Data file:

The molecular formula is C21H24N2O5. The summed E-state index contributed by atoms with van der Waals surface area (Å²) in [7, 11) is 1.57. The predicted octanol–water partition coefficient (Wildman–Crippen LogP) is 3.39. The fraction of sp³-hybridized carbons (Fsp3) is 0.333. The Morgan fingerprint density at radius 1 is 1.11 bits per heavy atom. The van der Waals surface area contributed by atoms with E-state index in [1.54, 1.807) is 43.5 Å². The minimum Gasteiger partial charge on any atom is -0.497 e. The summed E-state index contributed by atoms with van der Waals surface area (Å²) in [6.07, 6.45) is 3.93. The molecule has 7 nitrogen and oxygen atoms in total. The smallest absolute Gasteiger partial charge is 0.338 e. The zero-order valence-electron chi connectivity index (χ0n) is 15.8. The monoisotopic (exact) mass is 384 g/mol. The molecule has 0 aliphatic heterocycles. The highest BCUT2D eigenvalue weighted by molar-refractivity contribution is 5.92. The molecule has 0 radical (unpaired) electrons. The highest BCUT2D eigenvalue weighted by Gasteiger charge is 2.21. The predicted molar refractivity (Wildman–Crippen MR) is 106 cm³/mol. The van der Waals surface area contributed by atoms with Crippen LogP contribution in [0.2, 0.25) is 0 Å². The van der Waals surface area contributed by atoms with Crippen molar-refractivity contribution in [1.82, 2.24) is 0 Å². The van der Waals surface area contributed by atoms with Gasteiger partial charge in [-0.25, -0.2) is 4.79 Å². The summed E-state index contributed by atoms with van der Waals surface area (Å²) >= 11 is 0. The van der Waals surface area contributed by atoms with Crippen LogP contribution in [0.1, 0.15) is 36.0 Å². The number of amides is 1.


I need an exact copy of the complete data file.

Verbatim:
The molecular formula is C21H24N2O5. The summed E-state index contributed by atoms with van der Waals surface area (Å²) in [7, 11) is 1.57. The predicted octanol–water partition coefficient (Wildman–Crippen LogP) is 3.39. The fraction of sp³-hybridized carbons (Fsp3) is 0.333. The Morgan fingerprint density at radius 1 is 1.11 bits per heavy atom. The van der Waals surface area contributed by atoms with E-state index in [1.54, 1.807) is 43.5 Å². The minimum Gasteiger partial charge on any atom is -0.497 e. The summed E-state index contributed by atoms with van der Waals surface area (Å²) in [6.07, 6.45) is 3.93. The molecule has 7 nitrogen and oxygen atoms in total. The smallest absolute Gasteiger partial charge is 0.338 e. The zero-order valence-electron chi connectivity index (χ0n) is 15.8. The monoisotopic (exact) mass is 384 g/mol. The molecule has 0 aliphatic heterocycles. The highest BCUT2D eigenvalue weighted by molar-refractivity contribution is 5.92. The molecule has 0 radical (unpaired) electrons. The highest BCUT2D eigenvalue weighted by Gasteiger charge is 2.21. The predicted molar refractivity (Wildman–Crippen MR) is 106 cm³/mol. The van der Waals surface area contributed by atoms with Crippen LogP contribution in [0.2, 0.25) is 0 Å². The van der Waals surface area contributed by atoms with Crippen molar-refractivity contribution in [1.82, 2.24) is 0 Å². The van der Waals surface area contributed by atoms with Gasteiger partial charge in [-0.25, -0.2) is 4.79 Å². The summed E-state index contributed by atoms with van der Waals surface area (Å²) >= 11 is 0. The van der Waals surface area contributed by atoms with Crippen LogP contribution in [0.1, 0.15) is 36.0 Å². The number of amides is 1.